The home front: NBC Olympics transmission settles into new Stamford home
The Sochi 2014 Games are a milestone Olympics for NBC Sports Group, marking the first in its sparkling new production facility in Stamford, CT. That includes a brand-new transmission infrastructure that has made exchanging feeds with the IOC in Sochi smoother than ever.
Forty video feeds come in from Russia, with approximately 14 feeds going back. Some are very high-quality JPEG-2000 feeds through AT&T circuits, while others may be IP-based.
It’s not nearly the size and scope that a Summer Olympics typically offers, but, for Tim Canary, VP, engineering, NBC Sports Group, this year’s workflow is a major improvement from London’s operation, which was run out of 30 Rockefeller Plaza in New York City. This marks the first Olympics that all routers are in Stamford.
“We were spread vertically across floors; here, we’re spread out flat and horizontally, which is so much easier to work,” says Canary. “I’ll take contiguous floor space as opposed to elevators and stairs. Plus, everything here is just more dedicated to sports.”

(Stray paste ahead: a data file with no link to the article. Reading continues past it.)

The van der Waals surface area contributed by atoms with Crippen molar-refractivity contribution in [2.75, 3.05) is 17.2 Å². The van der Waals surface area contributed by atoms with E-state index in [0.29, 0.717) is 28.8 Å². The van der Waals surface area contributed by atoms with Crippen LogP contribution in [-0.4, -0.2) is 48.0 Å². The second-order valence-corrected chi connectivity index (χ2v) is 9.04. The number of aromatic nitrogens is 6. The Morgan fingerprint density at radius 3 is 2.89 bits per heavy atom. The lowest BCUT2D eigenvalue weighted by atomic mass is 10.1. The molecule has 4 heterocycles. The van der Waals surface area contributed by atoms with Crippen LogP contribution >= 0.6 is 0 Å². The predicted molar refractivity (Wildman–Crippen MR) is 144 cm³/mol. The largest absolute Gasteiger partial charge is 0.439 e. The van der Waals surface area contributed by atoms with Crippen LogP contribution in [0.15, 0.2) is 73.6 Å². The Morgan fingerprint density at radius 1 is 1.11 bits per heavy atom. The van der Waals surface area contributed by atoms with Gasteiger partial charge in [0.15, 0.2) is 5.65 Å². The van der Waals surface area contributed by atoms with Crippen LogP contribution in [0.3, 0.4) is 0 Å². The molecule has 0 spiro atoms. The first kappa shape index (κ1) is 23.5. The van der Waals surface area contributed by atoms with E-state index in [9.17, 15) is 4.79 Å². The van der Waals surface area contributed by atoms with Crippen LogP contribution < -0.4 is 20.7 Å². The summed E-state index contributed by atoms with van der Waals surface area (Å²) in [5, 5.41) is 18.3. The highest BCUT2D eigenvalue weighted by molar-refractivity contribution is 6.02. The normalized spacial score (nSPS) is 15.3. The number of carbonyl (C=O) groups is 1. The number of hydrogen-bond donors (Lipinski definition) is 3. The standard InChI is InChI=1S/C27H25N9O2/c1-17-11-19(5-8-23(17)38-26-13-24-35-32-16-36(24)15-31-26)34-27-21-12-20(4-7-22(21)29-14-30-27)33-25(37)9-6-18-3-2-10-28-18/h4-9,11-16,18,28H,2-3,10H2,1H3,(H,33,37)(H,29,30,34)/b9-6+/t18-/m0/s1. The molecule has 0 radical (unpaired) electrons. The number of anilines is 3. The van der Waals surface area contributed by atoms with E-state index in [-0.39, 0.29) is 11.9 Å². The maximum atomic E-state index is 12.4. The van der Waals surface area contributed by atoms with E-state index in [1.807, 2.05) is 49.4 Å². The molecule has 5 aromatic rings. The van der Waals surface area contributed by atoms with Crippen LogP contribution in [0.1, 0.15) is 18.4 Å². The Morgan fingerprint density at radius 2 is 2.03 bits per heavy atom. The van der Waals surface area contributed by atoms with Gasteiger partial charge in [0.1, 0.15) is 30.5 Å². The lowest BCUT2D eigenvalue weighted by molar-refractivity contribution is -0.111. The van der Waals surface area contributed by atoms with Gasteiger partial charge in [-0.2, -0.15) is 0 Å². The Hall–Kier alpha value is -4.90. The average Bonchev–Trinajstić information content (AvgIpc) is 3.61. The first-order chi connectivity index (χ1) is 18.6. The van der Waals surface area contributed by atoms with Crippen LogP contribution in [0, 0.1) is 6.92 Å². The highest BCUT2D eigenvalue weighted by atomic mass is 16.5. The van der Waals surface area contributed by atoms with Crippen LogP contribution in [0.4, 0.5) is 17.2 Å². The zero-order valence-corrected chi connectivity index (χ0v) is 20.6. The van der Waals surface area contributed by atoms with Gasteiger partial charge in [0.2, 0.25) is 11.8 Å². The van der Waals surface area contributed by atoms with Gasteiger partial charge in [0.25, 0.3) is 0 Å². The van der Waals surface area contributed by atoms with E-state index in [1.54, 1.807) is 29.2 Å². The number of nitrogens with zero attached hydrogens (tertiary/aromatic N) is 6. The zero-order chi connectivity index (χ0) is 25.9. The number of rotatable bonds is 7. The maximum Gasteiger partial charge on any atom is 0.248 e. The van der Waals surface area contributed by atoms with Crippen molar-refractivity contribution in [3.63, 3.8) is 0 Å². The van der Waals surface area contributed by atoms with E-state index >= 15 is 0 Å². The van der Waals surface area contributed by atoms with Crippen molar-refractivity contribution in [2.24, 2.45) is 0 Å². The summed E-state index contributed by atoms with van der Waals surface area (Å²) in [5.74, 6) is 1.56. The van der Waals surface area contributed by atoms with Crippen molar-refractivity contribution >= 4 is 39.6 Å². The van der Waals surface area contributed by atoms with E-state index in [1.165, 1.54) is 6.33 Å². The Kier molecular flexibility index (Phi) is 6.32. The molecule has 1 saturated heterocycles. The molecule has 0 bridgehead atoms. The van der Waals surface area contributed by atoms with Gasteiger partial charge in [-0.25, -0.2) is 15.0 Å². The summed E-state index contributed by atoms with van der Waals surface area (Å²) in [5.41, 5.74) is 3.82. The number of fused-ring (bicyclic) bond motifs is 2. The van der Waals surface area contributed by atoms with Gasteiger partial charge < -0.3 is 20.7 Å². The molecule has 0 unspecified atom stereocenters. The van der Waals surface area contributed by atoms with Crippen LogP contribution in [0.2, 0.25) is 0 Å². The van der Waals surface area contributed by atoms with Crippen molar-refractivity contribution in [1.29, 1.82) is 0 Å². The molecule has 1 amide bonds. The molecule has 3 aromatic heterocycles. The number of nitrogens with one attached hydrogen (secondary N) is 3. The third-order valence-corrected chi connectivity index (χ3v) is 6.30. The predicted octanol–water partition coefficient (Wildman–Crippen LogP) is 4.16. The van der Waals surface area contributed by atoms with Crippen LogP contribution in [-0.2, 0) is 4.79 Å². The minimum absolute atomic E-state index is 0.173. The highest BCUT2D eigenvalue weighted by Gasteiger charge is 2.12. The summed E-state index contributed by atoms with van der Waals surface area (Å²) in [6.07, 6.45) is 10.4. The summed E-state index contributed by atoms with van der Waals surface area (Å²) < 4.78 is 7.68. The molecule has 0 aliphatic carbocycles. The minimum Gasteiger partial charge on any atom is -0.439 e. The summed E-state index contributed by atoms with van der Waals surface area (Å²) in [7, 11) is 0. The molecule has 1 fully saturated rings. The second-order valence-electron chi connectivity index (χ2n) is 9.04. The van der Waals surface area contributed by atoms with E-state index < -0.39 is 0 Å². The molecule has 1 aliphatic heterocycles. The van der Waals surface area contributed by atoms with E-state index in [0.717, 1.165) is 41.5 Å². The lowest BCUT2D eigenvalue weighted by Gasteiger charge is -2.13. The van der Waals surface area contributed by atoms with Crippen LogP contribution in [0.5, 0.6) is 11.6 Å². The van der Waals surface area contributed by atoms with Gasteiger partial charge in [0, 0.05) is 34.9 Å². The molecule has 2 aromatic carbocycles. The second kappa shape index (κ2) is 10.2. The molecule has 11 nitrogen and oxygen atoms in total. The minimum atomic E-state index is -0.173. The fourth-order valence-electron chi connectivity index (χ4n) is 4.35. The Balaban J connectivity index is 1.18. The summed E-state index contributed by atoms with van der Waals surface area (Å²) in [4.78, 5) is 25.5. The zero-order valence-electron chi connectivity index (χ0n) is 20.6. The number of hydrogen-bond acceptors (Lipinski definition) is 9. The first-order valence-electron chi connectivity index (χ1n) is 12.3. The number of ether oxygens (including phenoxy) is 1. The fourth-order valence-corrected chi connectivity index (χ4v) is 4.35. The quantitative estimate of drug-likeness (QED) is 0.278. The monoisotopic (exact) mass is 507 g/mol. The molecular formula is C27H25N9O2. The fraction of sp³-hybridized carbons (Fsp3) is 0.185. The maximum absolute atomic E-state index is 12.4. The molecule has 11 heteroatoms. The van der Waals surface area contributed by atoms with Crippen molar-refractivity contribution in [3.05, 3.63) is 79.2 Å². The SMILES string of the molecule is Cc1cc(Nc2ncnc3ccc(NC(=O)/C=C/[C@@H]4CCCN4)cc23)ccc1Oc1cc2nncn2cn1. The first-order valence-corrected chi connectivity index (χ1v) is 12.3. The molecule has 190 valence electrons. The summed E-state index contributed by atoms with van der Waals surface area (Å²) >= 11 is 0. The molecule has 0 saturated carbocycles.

NBC Sports Group has numerous transmission points throughout the country, including Stamford; 30 Rock; Denver; Burbank, CA; and Telemundo in Hialeah, FL. All signals coming from and going to Russia are transmitted over two STM-64 fiber pipes, the AT&T fiber infrastructure monitored by AT&T 24/7 for the duration of the Olympics. According to Canary, satellite uplink is always up for backup but will be used only in emergency situations.
Via the RTS Adam intercom system, NBC personnel in Stamford can talk back to the IBC or the event venues. There are partylines that broadcasters share, and some that are directly point-to-point.
Canary says a major difference is that NBC usually does 50-Hz productions in the host country and all–60-Hz productions back in the U.S. For Sochi, nearly everything being done in Stamford is 50 Hz, which required Canary to swing over the three control rooms in use over to 50 Hz.
Simultaneously, other studio sets and control rooms for other projects, including the Barclays Premier League and early preps for NASCAR original programming, remain at 60 Hz.